Overall Concerns Remain High in Wolters Kluwer’s 2018 U.S. Regulatory and Risk Management Indicator Survey

Overall Concerns Remain High in Wolters Kluwer’s 2018 U.S. Regulatory and Risk Management Indicator Survey

Kluwer’s Compliance Solutions business
released the results of its
and Risk Management Indicator
survey for the U.S., showing a
Main Indicator Score of 85, representing continued anxiety on certain
risk and regulatory issues that demand close attention. However, there
is a notable easing in the anxiety levels of U.S. banks and credit
unions in managing their risk and regulatory compliance obligations as
compared to the 2017 survey results. This year’s Main Indicator Score of
85 represents an 18 percent decrease from the 2017 score.

Despite the recent passage of regulatory relief legislation (S. 2155) by
the U.S. Congress, 62 percent of respondents indicated they “do not
anticipate a likely reduction” in regulatory burden in the coming two

TheIndicatorsurvey was conducted nationwide between August 22
and September 12, 2018 and generated 582 responses.

“While we see a reduction in the Main Indicator Score, more than 60
percent of respondents continue to rate their compliance concerns as a
‘7 or higher’ on a 10-point scale. It is notable that risk management
concerns also remain fairly high, and there is palpable apprehension
about several top issues,including cybersecurity, IT risk and credit
risk that respondents indicated will receive escalated priority and
investment in the coming 12 months,” saidTimothy
R. Burniston
, Senior Advisor for Regulatory Strategy at Wolters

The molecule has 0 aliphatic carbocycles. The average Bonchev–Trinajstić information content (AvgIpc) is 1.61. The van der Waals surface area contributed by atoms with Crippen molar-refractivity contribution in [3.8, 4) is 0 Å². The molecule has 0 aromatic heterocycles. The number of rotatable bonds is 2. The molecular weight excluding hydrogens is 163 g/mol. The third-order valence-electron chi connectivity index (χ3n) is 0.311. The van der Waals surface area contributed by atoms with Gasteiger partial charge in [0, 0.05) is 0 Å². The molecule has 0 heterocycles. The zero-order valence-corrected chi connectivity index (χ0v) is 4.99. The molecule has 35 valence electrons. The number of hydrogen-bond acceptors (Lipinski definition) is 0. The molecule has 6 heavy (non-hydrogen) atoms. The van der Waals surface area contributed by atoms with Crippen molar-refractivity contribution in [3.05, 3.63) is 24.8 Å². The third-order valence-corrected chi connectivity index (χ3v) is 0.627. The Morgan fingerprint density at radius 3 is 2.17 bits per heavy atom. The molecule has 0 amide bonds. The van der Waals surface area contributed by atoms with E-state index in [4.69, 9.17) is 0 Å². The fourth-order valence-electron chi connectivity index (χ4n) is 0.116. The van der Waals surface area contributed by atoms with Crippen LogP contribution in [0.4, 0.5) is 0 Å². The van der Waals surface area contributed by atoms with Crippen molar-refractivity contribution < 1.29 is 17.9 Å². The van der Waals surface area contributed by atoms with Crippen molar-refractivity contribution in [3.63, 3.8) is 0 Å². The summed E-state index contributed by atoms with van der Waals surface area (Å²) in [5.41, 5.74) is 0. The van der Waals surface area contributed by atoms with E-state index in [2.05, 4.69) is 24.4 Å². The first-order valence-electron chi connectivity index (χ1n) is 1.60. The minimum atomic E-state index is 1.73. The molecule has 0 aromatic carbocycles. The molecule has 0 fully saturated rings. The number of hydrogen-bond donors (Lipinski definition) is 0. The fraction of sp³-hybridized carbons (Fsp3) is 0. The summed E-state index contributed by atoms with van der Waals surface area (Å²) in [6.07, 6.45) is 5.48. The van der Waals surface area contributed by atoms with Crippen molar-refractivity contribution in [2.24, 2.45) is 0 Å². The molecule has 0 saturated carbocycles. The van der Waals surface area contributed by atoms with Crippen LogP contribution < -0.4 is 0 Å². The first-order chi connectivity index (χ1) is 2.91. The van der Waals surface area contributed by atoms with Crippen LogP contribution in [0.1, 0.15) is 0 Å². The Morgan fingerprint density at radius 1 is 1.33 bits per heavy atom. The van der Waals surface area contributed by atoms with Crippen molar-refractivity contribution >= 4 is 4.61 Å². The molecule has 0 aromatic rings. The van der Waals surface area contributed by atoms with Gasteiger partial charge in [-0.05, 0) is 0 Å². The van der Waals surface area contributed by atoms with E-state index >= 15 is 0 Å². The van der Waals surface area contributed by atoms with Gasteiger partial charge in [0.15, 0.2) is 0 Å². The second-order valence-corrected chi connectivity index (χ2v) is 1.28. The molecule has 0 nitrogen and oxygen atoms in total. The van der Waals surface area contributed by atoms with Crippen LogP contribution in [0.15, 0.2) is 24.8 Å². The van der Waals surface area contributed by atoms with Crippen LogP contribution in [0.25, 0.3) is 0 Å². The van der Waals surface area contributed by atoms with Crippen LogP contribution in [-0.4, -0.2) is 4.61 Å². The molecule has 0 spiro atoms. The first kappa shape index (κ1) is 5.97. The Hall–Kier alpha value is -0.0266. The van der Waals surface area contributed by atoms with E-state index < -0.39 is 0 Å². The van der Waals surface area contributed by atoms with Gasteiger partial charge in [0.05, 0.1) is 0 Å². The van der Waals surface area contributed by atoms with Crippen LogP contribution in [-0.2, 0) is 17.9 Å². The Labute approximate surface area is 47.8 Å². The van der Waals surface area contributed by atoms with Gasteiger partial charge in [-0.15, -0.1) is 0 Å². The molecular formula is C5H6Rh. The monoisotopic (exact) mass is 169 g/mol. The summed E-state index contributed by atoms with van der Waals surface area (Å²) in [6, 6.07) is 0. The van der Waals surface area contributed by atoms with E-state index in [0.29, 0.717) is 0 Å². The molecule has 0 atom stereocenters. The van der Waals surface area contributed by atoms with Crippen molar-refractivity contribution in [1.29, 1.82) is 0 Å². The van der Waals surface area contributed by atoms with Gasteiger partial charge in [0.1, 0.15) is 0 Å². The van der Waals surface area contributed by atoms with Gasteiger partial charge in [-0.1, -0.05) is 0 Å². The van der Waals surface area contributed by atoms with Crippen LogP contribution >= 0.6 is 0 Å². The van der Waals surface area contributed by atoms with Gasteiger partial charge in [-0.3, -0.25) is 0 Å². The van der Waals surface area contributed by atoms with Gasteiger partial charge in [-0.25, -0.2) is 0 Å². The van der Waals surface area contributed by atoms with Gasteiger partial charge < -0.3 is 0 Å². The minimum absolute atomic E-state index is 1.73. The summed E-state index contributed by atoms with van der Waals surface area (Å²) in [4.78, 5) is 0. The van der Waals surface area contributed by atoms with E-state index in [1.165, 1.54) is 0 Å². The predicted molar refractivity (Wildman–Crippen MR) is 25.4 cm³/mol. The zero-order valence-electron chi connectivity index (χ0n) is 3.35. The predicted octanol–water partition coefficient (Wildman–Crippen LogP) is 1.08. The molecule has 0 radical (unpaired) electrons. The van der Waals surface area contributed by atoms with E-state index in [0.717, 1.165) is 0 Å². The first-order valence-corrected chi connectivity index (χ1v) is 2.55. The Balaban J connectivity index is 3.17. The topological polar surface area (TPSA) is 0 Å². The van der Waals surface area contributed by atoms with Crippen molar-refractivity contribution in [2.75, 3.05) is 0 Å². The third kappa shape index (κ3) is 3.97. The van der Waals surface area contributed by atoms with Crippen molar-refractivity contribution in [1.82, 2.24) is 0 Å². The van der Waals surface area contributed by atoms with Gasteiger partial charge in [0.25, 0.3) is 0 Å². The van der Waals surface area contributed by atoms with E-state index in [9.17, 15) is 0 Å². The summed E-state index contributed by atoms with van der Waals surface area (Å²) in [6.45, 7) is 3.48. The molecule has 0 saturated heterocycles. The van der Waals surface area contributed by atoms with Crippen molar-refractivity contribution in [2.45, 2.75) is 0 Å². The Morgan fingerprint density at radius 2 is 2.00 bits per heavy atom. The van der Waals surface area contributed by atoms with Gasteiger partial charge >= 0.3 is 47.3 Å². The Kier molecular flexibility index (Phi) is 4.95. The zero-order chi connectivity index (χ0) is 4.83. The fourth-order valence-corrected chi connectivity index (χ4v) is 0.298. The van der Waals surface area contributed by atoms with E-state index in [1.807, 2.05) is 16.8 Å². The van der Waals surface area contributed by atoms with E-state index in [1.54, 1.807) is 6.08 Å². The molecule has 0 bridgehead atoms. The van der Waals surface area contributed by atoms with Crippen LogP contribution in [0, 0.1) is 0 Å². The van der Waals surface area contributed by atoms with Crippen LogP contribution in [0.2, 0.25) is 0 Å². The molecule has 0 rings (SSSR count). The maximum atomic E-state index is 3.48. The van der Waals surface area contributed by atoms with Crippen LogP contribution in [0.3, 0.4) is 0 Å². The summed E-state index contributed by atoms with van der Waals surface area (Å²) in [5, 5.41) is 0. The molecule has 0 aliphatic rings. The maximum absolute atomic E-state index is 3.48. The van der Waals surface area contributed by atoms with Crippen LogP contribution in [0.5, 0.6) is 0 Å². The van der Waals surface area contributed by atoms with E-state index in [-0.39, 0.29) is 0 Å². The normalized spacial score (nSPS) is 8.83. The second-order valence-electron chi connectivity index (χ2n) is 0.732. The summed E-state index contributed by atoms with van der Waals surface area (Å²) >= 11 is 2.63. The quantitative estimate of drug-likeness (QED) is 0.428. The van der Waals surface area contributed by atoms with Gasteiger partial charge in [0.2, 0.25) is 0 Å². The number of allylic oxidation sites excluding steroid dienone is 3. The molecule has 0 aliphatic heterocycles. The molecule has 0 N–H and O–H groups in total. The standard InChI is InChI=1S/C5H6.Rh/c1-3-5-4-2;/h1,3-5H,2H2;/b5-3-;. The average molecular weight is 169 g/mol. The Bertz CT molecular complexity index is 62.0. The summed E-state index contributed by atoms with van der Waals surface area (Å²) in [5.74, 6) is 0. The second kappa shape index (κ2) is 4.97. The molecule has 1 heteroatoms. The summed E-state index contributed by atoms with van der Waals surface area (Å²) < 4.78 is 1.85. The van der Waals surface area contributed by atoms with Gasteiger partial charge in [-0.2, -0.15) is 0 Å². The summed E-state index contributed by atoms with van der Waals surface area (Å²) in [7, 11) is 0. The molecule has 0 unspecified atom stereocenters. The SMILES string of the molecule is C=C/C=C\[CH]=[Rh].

Kluwer Compliance Solutions.

The calculation of the Main Indicator Score is based on several factors,
including the number of new federal regulations, number of enforcement
actions, and the total dollar amount of fines imposed on banks and
credit unions over the past 12 months, and additional information
provided by survey respondents. Burniston attributed the lower overall
score to notable drops in regulations, enforcement actions and fines,
particularly the number of new federal regulations issued during the
2018 survey period compared to the prior year.

“The reductions in these environmental factors influenced the final
score considerably,” noted Burniston. “But persistently high levels of
concern shown in six years of conducting this survey reinforces the
recognition that compliance with rules and regulations is still very
much part of an ever-evolving risk management landscape that continues
to challenge institutions.”

Over the next 12 months, the surveyed institutions said they are most
likely to make “moderate to high” investments in updating policies and
procedures (78 percent), strengthening risk assessment and controls (77
percent), and training their staff, board of directors and senior
management (75 percent) as priorities. The responses indicate a
continuing concern about compliance risk management in general and point
to the specific areas regulators are likely to scrutinize.